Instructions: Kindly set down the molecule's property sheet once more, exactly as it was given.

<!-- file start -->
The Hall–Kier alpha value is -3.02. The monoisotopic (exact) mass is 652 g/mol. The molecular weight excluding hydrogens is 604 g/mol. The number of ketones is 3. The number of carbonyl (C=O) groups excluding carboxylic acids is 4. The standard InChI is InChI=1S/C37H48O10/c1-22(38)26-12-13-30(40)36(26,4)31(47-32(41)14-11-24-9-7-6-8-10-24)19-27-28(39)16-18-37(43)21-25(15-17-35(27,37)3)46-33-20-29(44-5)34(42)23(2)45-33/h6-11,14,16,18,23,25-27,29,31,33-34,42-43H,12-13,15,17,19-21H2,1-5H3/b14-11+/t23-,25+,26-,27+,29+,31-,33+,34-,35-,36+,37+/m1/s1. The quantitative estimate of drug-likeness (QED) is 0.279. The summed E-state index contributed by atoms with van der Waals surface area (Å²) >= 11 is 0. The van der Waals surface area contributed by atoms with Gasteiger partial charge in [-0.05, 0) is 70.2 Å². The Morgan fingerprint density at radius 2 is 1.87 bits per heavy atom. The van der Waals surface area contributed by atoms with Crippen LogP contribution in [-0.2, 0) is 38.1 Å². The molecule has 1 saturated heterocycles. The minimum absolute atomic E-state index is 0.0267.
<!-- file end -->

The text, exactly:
The Hall–Kier alpha value is -3.02. The monoisotopic (exact) mass is 652 g/mol. The molecular weight excluding hydrogens is 604 g/mol. The number of ketones is 3. The number of carbonyl (C=O) groups excluding carboxylic acids is 4. The standard InChI is InChI=1S/C37H48O10/c1-22(38)26-12-13-30(40)36(26,4)31(47-32(41)14-11-24-9-7-6-8-10-24)19-27-28(39)16-18-37(43)21-25(15-17-35(27,37)3)46-33-20-29(44-5)34(42)23(2)45-33/h6-11,14,16,18,23,25-27,29,31,33-34,42-43H,12-13,15,17,19-21H2,1-5H3/b14-11+/t23-,25+,26-,27+,29+,31-,33+,34-,35-,36+,37+/m1/s1. The quantitative estimate of drug-likeness (QED) is 0.279. The summed E-state index contributed by atoms with van der Waals surface area (Å²) >= 11 is 0. The van der Waals surface area contributed by atoms with Gasteiger partial charge in [-0.05, 0) is 70.2 Å². The Morgan fingerprint density at radius 2 is 1.87 bits per heavy atom. The van der Waals surface area contributed by atoms with Crippen LogP contribution in [-0.2, 0) is 38.1 Å². The molecule has 1 saturated heterocycles. The minimum absolute atomic E-state index is 0.0267.